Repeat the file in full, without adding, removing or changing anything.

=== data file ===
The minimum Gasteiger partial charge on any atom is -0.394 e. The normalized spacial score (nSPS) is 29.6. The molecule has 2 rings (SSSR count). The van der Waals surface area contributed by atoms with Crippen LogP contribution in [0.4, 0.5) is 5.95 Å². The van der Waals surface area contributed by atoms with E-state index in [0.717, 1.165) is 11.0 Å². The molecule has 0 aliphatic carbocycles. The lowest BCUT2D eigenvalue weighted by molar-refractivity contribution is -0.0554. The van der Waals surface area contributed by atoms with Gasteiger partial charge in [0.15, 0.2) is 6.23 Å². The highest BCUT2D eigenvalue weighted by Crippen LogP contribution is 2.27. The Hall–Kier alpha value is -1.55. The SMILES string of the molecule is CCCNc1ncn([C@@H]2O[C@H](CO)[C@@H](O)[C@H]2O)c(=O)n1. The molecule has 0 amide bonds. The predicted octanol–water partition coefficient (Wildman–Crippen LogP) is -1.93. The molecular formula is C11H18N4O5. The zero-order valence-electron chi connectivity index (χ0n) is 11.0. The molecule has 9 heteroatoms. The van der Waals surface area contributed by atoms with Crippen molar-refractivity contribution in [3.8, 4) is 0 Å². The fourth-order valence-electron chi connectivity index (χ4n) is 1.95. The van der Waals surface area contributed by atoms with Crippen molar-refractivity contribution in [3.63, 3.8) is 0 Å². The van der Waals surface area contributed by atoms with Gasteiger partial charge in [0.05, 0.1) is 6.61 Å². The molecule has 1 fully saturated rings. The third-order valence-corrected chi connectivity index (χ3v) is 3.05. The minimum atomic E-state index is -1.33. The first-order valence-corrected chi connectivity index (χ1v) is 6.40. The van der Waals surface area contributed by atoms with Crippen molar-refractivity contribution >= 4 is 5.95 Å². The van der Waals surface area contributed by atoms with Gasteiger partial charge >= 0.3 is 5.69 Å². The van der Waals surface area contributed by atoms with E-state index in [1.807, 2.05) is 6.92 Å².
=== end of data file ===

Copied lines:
The minimum Gasteiger partial charge on any atom is -0.394 e. The normalized spacial score (nSPS) is 29.6. The molecule has 2 rings (SSSR count). The van der Waals surface area contributed by atoms with Crippen LogP contribution in [0.4, 0.5) is 5.95 Å². The van der Waals surface area contributed by atoms with E-state index in [0.717, 1.165) is 11.0 Å². The molecule has 0 aliphatic carbocycles. The lowest BCUT2D eigenvalue weighted by molar-refractivity contribution is -0.0554. The van der Waals surface area contributed by atoms with Gasteiger partial charge in [0.15, 0.2) is 6.23 Å². The highest BCUT2D eigenvalue weighted by Crippen LogP contribution is 2.27. The Hall–Kier alpha value is -1.55. The SMILES string of the molecule is CCCNc1ncn([C@@H]2O[C@H](CO)[C@@H](O)[C@H]2O)c(=O)n1. The molecule has 0 amide bonds. The predicted octanol–water partition coefficient (Wildman–Crippen LogP) is -1.93. The molecular formula is C11H18N4O5. The zero-order valence-electron chi connectivity index (χ0n) is 11.0. The molecule has 9 heteroatoms. The van der Waals surface area contributed by atoms with Crippen molar-refractivity contribution in [3.8, 4) is 0 Å². The fourth-order valence-electron chi connectivity index (χ4n) is 1.95. The van der Waals surface area contributed by atoms with Crippen molar-refractivity contribution in [3.63, 3.8) is 0 Å². The van der Waals surface area contributed by atoms with Gasteiger partial charge in [0.05, 0.1) is 6.61 Å². The molecule has 1 fully saturated rings. The third-order valence-corrected chi connectivity index (χ3v) is 3.05. The minimum atomic E-state index is -1.33. The first-order valence-corrected chi connectivity index (χ1v) is 6.40. The van der Waals surface area contributed by atoms with Crippen molar-refractivity contribution >= 4 is 5.95 Å². The van der Waals surface area contributed by atoms with Gasteiger partial charge >= 0.3 is 5.69 Å². The van der Waals surface area contributed by atoms with E-state index in [1.807, 2.05) is 6.92 Å².